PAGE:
Every year about Kentucky State Fair time, someone reminds me of the old man with a long white beard and walking stick who trudged barefoot to the state fair each year to watch the World Championship Horse Show.
If you were at the fair during the 1960s or before, you may have seen him there, or walking along a highway en route, always with the legs of his bib overalls rolled up to mid-calf.
Charles Ben Wilson was born in Anderson County in 1883 and grew up on a farm in the Alton Station community near Lawrenceburg.
He loved horses and could recite the pedigree of most prominent Saddlebreds.
Ben, a lifelong bachelor, was eccentric to be sure, but neighbors regarded him as intelligent, hardworking, and not without financial resources. Many children in the community believed he was Santa Claus.
Passing motorists who gave him a ride were treated to bits of his homespun philosophy, such as this quip from 1956:
“This is the day of unlimited knowledge, but not unlimited wisdom. Our trouble is that our wisdom hasn’t kept pace with our knowledge.”
Ben naturally became a favorite subject for the media, and he seemed to enjoy the celebrity. He made a cameo appearance in the motion picture The Flim-Flam Man, some scenes of which were filmed around Lawrenceburg in the mid-1960s.
Richard Crutcher, John Allen Perry, and Kenneth Smith, all of Anderson County, still remember seeing Ben often walking barefoot—sometimes even through the snow, according to Perry and Smith—and Smith recalls once seeing him barefoot in the middle of a briar patch picking blackberries.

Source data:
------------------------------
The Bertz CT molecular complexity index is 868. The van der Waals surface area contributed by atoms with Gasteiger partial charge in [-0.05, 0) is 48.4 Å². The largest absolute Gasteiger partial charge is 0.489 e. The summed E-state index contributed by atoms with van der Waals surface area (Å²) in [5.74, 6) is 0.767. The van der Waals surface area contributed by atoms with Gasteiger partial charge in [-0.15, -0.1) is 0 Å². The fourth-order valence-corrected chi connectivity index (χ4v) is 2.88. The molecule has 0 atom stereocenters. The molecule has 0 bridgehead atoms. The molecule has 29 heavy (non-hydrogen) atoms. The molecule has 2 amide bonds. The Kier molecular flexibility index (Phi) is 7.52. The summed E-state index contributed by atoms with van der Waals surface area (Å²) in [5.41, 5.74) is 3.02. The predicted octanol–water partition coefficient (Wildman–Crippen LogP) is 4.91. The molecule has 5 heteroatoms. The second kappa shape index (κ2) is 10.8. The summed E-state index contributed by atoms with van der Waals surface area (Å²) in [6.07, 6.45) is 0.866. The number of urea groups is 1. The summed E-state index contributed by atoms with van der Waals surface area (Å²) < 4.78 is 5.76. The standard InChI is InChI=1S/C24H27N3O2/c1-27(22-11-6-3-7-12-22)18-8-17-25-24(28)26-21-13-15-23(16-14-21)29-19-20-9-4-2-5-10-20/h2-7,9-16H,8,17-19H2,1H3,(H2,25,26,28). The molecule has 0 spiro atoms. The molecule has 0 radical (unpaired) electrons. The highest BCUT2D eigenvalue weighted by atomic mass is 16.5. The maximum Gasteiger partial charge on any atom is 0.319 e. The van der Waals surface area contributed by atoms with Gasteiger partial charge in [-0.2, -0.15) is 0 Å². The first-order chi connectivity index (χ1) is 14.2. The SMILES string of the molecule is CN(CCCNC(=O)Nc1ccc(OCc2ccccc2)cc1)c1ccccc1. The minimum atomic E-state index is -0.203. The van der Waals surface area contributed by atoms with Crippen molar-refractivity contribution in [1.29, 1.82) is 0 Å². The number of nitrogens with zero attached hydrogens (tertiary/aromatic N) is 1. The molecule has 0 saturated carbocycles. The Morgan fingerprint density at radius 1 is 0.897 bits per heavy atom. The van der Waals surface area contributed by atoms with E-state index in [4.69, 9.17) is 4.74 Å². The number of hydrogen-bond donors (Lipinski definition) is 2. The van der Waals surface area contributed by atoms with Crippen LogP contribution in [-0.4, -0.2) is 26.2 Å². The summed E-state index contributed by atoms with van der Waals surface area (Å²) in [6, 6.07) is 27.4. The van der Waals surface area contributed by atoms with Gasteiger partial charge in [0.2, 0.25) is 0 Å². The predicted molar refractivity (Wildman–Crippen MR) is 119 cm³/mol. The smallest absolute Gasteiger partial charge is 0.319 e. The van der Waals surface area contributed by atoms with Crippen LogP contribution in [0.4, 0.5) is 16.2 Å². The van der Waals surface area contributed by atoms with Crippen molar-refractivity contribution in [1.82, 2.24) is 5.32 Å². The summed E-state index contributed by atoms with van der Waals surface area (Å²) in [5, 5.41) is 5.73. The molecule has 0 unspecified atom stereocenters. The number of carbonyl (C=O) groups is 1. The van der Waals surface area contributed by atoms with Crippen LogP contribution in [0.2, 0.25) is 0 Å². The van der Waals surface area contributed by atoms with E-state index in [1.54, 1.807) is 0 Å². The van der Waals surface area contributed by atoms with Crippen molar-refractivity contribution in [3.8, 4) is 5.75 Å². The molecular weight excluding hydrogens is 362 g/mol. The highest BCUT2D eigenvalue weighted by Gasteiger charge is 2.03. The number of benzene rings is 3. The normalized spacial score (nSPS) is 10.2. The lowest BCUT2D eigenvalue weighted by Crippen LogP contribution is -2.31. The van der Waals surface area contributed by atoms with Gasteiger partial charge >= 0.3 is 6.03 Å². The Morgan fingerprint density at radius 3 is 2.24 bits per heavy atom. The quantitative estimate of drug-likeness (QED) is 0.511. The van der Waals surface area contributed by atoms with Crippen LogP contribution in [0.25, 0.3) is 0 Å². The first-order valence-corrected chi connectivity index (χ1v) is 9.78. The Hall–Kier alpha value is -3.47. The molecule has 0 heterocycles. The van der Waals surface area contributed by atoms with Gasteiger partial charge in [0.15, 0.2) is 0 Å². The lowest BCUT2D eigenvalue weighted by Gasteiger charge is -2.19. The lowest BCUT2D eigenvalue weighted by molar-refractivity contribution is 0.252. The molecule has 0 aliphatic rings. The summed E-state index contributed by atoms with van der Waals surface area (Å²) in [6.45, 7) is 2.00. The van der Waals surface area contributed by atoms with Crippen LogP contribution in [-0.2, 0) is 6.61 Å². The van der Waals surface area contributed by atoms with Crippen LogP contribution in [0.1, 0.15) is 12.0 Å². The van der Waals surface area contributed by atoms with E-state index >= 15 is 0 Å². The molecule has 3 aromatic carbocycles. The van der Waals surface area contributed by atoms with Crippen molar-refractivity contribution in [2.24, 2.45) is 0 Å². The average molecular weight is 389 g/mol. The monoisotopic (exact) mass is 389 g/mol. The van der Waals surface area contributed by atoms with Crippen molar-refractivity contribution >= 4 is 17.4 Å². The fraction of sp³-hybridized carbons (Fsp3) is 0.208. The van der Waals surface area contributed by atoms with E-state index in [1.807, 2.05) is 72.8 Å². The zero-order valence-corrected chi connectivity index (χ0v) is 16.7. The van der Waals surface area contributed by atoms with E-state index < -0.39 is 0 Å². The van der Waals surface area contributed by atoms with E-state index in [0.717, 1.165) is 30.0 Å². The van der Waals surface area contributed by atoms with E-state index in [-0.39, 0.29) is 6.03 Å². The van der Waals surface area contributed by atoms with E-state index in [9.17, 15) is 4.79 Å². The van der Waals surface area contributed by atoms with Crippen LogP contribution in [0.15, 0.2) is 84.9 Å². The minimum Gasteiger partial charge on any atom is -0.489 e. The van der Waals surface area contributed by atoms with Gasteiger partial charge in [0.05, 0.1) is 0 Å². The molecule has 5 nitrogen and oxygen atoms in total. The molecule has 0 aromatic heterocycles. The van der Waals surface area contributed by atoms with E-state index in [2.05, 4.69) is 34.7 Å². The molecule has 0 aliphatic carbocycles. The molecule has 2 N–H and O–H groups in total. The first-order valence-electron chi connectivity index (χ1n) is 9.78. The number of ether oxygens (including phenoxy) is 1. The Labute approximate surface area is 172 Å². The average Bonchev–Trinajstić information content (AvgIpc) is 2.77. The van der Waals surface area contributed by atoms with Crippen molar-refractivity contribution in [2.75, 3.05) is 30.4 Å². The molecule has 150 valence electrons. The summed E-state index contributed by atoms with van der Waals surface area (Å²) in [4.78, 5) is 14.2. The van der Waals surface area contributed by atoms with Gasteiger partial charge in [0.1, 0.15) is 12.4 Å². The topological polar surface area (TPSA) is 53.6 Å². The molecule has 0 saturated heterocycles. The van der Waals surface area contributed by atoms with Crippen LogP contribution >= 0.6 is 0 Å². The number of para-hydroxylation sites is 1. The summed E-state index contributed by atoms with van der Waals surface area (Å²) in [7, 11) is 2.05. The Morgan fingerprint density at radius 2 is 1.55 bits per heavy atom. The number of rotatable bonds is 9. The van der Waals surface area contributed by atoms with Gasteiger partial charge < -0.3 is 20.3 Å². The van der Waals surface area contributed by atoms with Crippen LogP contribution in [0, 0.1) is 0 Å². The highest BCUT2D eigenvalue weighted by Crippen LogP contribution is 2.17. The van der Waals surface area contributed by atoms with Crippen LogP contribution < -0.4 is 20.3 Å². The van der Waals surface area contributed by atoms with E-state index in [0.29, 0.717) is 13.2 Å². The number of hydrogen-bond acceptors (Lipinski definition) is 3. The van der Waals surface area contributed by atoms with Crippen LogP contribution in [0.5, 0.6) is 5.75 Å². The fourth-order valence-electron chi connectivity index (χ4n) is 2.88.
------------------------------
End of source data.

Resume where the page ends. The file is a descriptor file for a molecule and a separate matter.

Crutcher overheard Ben mumbling as he walked barefoot past his place on the hot asphalt highway one summer, “Suffer, xxxx feet, suffer.”
During the state fair, Ben usually slept in a tack room or in the cattle barn.
One night while window-shopping along Fourth Street in Louisville, he was arrested for loitering. But influential horsemen and cattlemen raised such a fuss that a judge apologized to Ben for the arrest and dropped the charges.
Ben had gone West during his younger days, working as a sheepherder in Idaho and at a logging camp in Washington state.
Asked what people out West thought of the way he dressed, he snapped, “The people out West minded their own business.”
After his death in August 1969 at a home for the elderly near Lawrenceburg, a letter dated 1956 was found among his personal papers. It stated: “I want to congratulate you on your performance as Santa Claus for the kids the other day. You made a good one.”
A few years ago, an elderly state fair goer who I had never met stopped me at the fair and said he wanted to give me something.
It was an envelope filled with small black-and-white Kodak snapshots of Ben Wilson in his bib overalls—barefoot, of course.
The state fair is not the same without Ben.